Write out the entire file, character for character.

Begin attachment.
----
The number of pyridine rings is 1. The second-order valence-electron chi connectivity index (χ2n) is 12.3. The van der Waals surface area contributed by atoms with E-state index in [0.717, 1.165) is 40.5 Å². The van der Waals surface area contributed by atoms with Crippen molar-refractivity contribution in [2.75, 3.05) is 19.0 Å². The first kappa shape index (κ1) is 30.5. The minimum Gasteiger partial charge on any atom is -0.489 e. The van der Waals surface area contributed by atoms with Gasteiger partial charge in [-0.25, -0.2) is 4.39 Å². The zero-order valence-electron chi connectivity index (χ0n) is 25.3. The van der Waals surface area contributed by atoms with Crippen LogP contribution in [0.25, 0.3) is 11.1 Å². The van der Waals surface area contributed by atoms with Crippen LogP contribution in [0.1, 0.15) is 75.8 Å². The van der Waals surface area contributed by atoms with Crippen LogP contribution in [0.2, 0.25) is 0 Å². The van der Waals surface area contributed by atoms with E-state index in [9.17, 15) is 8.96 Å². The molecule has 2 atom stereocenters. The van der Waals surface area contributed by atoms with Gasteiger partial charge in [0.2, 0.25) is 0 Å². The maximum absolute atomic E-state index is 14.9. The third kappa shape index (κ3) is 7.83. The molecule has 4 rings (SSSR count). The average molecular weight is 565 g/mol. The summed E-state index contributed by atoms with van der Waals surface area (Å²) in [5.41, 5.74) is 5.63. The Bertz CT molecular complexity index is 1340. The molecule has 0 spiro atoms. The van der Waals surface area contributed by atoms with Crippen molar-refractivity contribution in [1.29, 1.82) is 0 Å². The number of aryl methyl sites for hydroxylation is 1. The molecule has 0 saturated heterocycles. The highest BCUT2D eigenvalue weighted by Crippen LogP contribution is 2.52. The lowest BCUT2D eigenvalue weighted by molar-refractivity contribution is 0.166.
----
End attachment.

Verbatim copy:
The number of pyridine rings is 1. The second-order valence-electron chi connectivity index (χ2n) is 12.3. The van der Waals surface area contributed by atoms with E-state index in [0.717, 1.165) is 40.5 Å². The van der Waals surface area contributed by atoms with Crippen molar-refractivity contribution in [2.75, 3.05) is 19.0 Å². The first kappa shape index (κ1) is 30.5. The minimum Gasteiger partial charge on any atom is -0.489 e. The van der Waals surface area contributed by atoms with Gasteiger partial charge in [-0.25, -0.2) is 4.39 Å². The zero-order valence-electron chi connectivity index (χ0n) is 25.3. The van der Waals surface area contributed by atoms with Crippen LogP contribution in [0.25, 0.3) is 11.1 Å². The van der Waals surface area contributed by atoms with Crippen LogP contribution in [0.1, 0.15) is 75.8 Å². The van der Waals surface area contributed by atoms with Crippen LogP contribution in [0.2, 0.25) is 0 Å². The van der Waals surface area contributed by atoms with E-state index in [9.17, 15) is 8.96 Å². The molecule has 2 atom stereocenters. The van der Waals surface area contributed by atoms with Gasteiger partial charge in [0.2, 0.25) is 0 Å². The maximum absolute atomic E-state index is 14.9. The third kappa shape index (κ3) is 7.83. The molecule has 4 rings (SSSR count). The average molecular weight is 565 g/mol. The summed E-state index contributed by atoms with van der Waals surface area (Å²) in [5.41, 5.74) is 5.63. The Bertz CT molecular complexity index is 1340. The molecule has 0 spiro atoms. The van der Waals surface area contributed by atoms with Crippen molar-refractivity contribution in [1.29, 1.82) is 0 Å². The number of aryl methyl sites for hydroxylation is 1. The molecule has 0 saturated heterocycles. The highest BCUT2D eigenvalue weighted by Crippen LogP contribution is 2.52. The lowest BCUT2D eigenvalue weighted by molar-refractivity contribution is 0.166.